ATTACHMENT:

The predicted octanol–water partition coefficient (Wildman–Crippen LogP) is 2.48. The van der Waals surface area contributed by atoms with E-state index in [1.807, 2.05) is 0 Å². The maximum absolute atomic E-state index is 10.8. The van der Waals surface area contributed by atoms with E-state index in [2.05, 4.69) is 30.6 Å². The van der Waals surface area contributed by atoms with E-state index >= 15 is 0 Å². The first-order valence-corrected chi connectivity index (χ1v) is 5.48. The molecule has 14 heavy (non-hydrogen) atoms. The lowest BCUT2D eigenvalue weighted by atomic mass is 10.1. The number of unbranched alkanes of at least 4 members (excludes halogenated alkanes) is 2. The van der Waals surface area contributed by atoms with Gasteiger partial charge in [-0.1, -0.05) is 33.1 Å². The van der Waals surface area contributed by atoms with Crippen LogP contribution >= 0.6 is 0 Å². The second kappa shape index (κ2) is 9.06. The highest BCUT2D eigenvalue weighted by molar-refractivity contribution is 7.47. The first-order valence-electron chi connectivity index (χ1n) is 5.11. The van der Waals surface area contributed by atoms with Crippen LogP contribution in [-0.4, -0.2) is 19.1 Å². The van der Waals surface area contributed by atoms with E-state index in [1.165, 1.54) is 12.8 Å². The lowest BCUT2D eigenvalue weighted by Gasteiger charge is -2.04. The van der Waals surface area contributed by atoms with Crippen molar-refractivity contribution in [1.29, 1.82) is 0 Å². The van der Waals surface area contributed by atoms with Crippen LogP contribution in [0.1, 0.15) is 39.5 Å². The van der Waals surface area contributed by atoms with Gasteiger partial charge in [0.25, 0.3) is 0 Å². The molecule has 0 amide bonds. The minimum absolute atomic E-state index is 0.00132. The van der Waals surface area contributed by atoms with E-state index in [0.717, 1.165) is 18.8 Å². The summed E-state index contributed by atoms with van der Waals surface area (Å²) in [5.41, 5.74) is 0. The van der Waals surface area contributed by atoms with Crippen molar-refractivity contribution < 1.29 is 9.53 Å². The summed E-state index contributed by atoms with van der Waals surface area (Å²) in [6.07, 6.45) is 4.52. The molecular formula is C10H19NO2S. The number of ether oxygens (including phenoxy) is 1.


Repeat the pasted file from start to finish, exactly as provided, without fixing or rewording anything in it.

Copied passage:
The predicted octanol–water partition coefficient (Wildman–Crippen LogP) is 2.48. The van der Waals surface area contributed by atoms with E-state index in [1.807, 2.05) is 0 Å². The maximum absolute atomic E-state index is 10.8. The van der Waals surface area contributed by atoms with E-state index in [2.05, 4.69) is 30.6 Å². The van der Waals surface area contributed by atoms with E-state index >= 15 is 0 Å². The first-order valence-corrected chi connectivity index (χ1v) is 5.48. The molecule has 14 heavy (non-hydrogen) atoms. The lowest BCUT2D eigenvalue weighted by atomic mass is 10.1. The number of unbranched alkanes of at least 4 members (excludes halogenated alkanes) is 2. The van der Waals surface area contributed by atoms with Gasteiger partial charge in [-0.1, -0.05) is 33.1 Å². The van der Waals surface area contributed by atoms with Crippen LogP contribution >= 0.6 is 0 Å². The second kappa shape index (κ2) is 9.06. The highest BCUT2D eigenvalue weighted by molar-refractivity contribution is 7.47. The first-order valence-electron chi connectivity index (χ1n) is 5.11. The van der Waals surface area contributed by atoms with Crippen LogP contribution in [-0.4, -0.2) is 19.1 Å². The van der Waals surface area contributed by atoms with E-state index in [1.165, 1.54) is 12.8 Å². The lowest BCUT2D eigenvalue weighted by Gasteiger charge is -2.04. The van der Waals surface area contributed by atoms with Crippen molar-refractivity contribution in [1.29, 1.82) is 0 Å². The van der Waals surface area contributed by atoms with Crippen LogP contribution in [0.1, 0.15) is 39.5 Å². The van der Waals surface area contributed by atoms with Gasteiger partial charge in [0.25, 0.3) is 0 Å². The molecule has 0 amide bonds. The minimum absolute atomic E-state index is 0.00132. The van der Waals surface area contributed by atoms with E-state index in [0.717, 1.165) is 18.8 Å². The summed E-state index contributed by atoms with van der Waals surface area (Å²) in [5.41, 5.74) is 0. The van der Waals surface area contributed by atoms with Crippen molar-refractivity contribution < 1.29 is 9.53 Å². The summed E-state index contributed by atoms with van der Waals surface area (Å²) in [6.07, 6.45) is 4.52. The molecular formula is C10H19NO2S. The number of ether oxygens (including phenoxy) is 1.